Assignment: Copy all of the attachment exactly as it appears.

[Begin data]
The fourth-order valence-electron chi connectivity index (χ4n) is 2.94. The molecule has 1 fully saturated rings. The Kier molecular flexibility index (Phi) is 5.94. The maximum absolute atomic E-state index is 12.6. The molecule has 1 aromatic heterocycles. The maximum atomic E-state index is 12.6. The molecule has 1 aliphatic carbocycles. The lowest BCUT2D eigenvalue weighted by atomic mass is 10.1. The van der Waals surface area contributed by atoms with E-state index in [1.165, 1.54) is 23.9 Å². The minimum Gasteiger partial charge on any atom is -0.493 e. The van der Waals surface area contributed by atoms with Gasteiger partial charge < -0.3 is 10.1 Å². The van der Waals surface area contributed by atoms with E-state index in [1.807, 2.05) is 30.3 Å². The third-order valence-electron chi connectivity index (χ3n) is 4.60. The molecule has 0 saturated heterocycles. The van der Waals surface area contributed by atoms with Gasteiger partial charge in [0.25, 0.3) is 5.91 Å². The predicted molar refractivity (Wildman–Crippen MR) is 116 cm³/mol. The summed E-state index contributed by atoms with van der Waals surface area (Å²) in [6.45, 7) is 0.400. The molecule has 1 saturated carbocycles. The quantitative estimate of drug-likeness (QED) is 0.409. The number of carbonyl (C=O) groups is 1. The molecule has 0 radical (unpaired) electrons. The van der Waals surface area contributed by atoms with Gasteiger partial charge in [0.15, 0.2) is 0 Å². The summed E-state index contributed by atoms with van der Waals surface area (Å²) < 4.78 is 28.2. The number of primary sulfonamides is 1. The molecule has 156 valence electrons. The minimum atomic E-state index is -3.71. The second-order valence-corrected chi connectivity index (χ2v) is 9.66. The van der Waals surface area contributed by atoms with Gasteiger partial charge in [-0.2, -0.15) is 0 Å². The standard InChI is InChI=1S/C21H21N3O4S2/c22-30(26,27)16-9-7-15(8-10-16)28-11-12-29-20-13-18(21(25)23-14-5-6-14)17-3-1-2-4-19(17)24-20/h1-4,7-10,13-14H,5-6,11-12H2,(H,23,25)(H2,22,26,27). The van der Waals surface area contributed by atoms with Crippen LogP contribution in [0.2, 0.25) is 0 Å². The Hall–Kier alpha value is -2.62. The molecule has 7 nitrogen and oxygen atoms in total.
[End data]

The fourth-order valence-electron chi connectivity index (χ4n) is 2.94. The molecule has 1 fully saturated rings. The Kier molecular flexibility index (Phi) is 5.94. The maximum absolute atomic E-state index is 12.6. The molecule has 1 aromatic heterocycles. The maximum atomic E-state index is 12.6. The molecule has 1 aliphatic carbocycles. The lowest BCUT2D eigenvalue weighted by atomic mass is 10.1. The van der Waals surface area contributed by atoms with E-state index in [1.165, 1.54) is 23.9 Å². The minimum Gasteiger partial charge on any atom is -0.493 e. The van der Waals surface area contributed by atoms with Gasteiger partial charge < -0.3 is 10.1 Å². The van der Waals surface area contributed by atoms with E-state index in [1.807, 2.05) is 30.3 Å². The third-order valence-electron chi connectivity index (χ3n) is 4.60. The molecule has 0 saturated heterocycles. The van der Waals surface area contributed by atoms with Gasteiger partial charge in [0.25, 0.3) is 5.91 Å². The predicted molar refractivity (Wildman–Crippen MR) is 116 cm³/mol. The summed E-state index contributed by atoms with van der Waals surface area (Å²) in [6.45, 7) is 0.400. The molecule has 1 saturated carbocycles. The quantitative estimate of drug-likeness (QED) is 0.409. The number of carbonyl (C=O) groups is 1. The molecule has 0 radical (unpaired) electrons. The van der Waals surface area contributed by atoms with Gasteiger partial charge in [0.15, 0.2) is 0 Å². The summed E-state index contributed by atoms with van der Waals surface area (Å²) < 4.78 is 28.2. The number of primary sulfonamides is 1. The molecule has 156 valence electrons. The minimum atomic E-state index is -3.71. The second-order valence-corrected chi connectivity index (χ2v) is 9.66. The van der Waals surface area contributed by atoms with Gasteiger partial charge in [-0.2, -0.15) is 0 Å². The standard InChI is InChI=1S/C21H21N3O4S2/c22-30(26,27)16-9-7-15(8-10-16)28-11-12-29-20-13-18(21(25)23-14-5-6-14)17-3-1-2-4-19(17)24-20/h1-4,7-10,13-14H,5-6,11-12H2,(H,23,25)(H2,22,26,27). The van der Waals surface area contributed by atoms with Crippen LogP contribution in [0.2, 0.25) is 0 Å². The Hall–Kier alpha value is -2.62. The molecule has 7 nitrogen and oxygen atoms in total.